The Union of Concerned Scientists say carbon dioxide levels are higher today than any point in at least 800,000 years.
"Climate science is so important for all of humankind. It is critical because the quality of life of humans on the planet depends on it."
Look for technology to help locate large-scale emitters of carbon dioxide, including sensors on satellites and artificial intelligence to optimize energy usage, especially in data centers.
Other technologies focus on alleviating the root cause of climate change: emissions of heat-trapping gasses that mainly come from burning fossil fuels.
Direct air carbon capture, an emerging effort to capture carbon dioxide directly from ambient air, could play a role.
The technology is in the early stages of development and still highly uncertain, says Peter Frumhoff, director of science and policy at Union of Concerned Scientists. "There are a lot of questions about how to do that at sufficiently low costs...and how to scale it up so you can get carbon dioxide stored in the right way," he says, and it can be very energy intensive.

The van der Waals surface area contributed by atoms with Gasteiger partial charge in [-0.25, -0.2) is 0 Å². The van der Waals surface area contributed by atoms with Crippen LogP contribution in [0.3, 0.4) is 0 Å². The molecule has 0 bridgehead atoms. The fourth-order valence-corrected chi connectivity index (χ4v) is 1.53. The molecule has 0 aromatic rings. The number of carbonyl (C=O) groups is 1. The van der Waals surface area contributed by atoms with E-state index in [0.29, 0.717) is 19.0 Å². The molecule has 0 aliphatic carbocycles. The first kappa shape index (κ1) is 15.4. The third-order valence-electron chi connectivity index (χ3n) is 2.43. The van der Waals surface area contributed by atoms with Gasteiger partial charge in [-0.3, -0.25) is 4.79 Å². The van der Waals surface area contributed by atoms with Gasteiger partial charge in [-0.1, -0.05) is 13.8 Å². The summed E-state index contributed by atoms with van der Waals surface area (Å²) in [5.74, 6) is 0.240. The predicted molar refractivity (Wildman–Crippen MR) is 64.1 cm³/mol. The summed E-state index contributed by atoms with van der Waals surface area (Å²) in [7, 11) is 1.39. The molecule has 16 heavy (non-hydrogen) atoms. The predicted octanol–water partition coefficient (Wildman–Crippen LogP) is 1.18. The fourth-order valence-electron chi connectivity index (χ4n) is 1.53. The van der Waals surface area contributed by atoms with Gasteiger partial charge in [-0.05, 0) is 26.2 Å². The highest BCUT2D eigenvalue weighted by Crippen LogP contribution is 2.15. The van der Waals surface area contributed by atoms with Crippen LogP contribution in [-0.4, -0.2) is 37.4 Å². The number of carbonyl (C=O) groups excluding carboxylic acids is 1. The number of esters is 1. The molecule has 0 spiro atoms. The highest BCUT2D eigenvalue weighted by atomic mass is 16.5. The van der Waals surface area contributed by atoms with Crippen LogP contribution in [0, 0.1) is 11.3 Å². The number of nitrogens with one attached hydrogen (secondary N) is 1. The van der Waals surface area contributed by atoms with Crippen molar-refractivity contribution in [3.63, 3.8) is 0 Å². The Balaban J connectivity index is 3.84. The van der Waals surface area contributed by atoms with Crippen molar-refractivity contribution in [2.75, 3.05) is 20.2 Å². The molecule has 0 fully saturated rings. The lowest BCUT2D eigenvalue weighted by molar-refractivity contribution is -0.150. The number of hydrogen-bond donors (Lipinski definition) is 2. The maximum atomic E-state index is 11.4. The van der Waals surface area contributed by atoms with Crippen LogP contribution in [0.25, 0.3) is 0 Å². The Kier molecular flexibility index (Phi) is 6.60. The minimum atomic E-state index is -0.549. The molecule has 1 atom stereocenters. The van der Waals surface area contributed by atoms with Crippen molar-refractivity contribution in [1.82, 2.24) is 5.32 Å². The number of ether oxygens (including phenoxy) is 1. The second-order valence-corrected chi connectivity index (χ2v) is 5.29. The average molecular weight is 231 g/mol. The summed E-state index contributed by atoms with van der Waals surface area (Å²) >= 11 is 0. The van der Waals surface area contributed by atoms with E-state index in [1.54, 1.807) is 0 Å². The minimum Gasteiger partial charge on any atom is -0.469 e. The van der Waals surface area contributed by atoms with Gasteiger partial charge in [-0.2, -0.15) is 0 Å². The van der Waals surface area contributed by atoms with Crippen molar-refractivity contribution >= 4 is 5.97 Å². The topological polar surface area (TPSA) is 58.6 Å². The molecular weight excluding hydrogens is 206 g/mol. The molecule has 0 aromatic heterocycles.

One of the oldest solutions is planting new forests, or restoring old ones, which can help convert carbon dioxide into oxygen through photosynthesis. Hence the Trillion Trees Initiative launched by the World Economic Forum. Trees are only part of the solution, because planting trees isn't enough on its own, Frumhoff says. That's especially true, since 2020 was the year that human-made, artificial stuff now outweighs all life on earth.
More research is also going into artificial photosynthesis for solar fuels. The U.S. Department of Energy awarded $100 million in 2020 to two entities that are conducting research. Look also for improvements in battery storage capacity to help electric vehicles, as well as back-up power sources for solar and wind power, Frumhoff says.